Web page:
• Lastly, my colleague Matt Foster from Rice spoke about quenched BCS superfluids, topology, spectral probes, and gapless (topological) superconductivity under intense THz pumping.  This was a neat pedagogical talk about this work.  It touches some of the same issues as the Shimano talk above.  One aspect that I found interesting to consider:  You can have a system where a quench drives some collective oscillations, and those collective oscillations act as a Floquet perturbation, changing the effective band structure and giving rise to nonlinearities that continue the oscillations.  Wild stuff - here are the slides.  
We then had a lunch that segued smoothly into a relaxed poster session for students and postdocs.  Overall, it was a great workshop and a good chance to get people from diverse areas of CM and AMO physics together over common interests in nonequilibrium response of quantum systems.  Thanks to everyone who was able to come, to our staff organizer who made everything actually come together, and of course to our sponsors (NSF DMR, ICAM-I2CAM, the Gordon and Betty Moore Foundation, Lakeshore, Advantest, and Coherent)!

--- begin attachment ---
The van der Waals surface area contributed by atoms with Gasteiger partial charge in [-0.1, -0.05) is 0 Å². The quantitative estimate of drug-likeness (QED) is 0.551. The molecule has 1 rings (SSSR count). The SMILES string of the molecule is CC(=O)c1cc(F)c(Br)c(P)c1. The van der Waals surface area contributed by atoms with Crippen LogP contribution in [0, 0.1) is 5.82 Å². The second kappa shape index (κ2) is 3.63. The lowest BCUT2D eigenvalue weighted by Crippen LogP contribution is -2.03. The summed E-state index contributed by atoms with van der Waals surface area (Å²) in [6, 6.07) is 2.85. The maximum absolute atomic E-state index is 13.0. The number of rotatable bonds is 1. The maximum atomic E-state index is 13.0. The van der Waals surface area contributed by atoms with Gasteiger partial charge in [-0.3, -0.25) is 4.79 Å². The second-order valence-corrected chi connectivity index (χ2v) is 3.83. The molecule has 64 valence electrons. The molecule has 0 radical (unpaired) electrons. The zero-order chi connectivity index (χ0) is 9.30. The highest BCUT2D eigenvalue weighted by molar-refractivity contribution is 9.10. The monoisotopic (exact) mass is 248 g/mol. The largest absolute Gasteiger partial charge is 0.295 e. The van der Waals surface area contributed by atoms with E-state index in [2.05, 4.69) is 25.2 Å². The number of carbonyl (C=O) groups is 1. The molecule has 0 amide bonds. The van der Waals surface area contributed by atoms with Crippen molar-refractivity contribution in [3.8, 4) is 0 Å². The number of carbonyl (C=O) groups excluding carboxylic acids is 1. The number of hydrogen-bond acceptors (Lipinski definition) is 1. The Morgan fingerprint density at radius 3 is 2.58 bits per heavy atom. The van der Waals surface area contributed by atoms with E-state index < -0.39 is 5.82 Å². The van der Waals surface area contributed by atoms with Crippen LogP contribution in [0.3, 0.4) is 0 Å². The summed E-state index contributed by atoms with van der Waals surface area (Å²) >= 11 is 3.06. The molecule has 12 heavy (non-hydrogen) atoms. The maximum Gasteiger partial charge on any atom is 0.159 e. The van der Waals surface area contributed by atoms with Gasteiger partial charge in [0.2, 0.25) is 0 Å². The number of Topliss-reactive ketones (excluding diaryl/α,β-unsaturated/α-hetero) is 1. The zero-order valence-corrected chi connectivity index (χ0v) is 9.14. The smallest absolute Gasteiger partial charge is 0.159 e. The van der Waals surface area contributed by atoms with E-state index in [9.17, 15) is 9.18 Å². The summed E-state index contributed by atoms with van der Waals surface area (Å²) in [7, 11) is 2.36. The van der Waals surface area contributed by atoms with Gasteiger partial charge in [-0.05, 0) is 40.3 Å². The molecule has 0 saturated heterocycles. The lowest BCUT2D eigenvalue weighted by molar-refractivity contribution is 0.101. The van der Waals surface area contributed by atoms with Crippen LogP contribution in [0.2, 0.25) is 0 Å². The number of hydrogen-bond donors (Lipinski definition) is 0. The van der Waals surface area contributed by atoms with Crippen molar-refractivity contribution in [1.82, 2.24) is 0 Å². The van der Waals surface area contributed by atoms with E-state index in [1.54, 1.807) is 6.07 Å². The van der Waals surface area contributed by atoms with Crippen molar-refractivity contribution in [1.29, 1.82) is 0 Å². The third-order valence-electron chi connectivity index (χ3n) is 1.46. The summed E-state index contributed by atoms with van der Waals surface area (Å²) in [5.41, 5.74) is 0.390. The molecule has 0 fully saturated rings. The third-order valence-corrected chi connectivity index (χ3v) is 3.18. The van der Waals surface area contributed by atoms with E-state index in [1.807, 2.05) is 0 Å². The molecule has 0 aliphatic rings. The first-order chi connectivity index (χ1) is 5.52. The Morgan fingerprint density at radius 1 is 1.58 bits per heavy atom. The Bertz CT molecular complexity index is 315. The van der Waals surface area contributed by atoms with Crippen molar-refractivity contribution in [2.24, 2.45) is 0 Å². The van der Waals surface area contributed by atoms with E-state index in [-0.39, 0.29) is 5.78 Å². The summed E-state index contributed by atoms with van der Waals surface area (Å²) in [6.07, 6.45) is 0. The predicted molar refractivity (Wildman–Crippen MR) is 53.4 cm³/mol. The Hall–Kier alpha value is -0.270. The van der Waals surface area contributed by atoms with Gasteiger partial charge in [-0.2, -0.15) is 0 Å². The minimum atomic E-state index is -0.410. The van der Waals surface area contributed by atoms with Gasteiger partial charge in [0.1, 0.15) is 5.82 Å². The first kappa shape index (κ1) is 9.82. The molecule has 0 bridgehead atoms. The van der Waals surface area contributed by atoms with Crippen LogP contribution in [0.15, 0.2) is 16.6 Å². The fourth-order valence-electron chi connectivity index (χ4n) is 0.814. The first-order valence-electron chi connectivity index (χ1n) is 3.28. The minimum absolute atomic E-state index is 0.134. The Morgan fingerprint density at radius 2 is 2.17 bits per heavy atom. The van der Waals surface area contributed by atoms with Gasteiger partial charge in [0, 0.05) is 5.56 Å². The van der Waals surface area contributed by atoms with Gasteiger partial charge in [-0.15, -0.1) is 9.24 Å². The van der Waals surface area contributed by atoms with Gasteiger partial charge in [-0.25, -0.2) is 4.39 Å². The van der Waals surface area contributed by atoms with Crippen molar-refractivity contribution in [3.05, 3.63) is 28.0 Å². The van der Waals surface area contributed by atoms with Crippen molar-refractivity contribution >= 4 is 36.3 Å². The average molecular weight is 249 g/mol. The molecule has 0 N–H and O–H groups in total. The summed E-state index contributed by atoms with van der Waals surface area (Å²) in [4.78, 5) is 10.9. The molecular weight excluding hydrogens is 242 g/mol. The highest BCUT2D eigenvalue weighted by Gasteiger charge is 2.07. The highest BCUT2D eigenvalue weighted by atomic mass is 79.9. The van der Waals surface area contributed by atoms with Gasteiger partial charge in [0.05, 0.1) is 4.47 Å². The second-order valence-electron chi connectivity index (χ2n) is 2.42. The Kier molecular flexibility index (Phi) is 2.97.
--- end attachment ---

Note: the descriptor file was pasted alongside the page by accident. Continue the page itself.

Peter Armitage said...

It was a great workshop! And unusual in its scope in bringing a number of people together from different communities who are interested in non-equilibrium broadly speaking. Was happy to attend and be a part of it.

Anonymous said...

Will the slides or video recordings be available online?

Anonymous said...

Dear Professor Natelson, in a recent post you posted a source about LGBT people in physics from someone else's webpage. Because of that, I assume that you're an LGBT ally in science. But it baffles me as to why you still have Lubos Motl's webpage as one of the other links to yours. If you have read his recent commentary on transgendered people and bathrooms, you would know that he's transphobic as well as homophobic. I know my posting this is not related to your post, but it has to be put to your attention. Please consider writing something about this, as no one else in the physics/science community would.

Douglas Natelson said...

Peter, thanks again for coming!

Anon@6:57, we're planning to have pdfs of the slides available from the webpage of the meeting. It may take a little while to get them all collected and in the right place. Some of the speakers need the chance to redact unpublished data.

Anon@1:18, thanks for your comment. I do consider myself an LGBT ally. You may not have noticed, but I have been very lazy over the years about cleaning out/updating my blogroll. You're right, it's past time that I drop his page, given that his attitudes about just about everything are not ones with which I agree.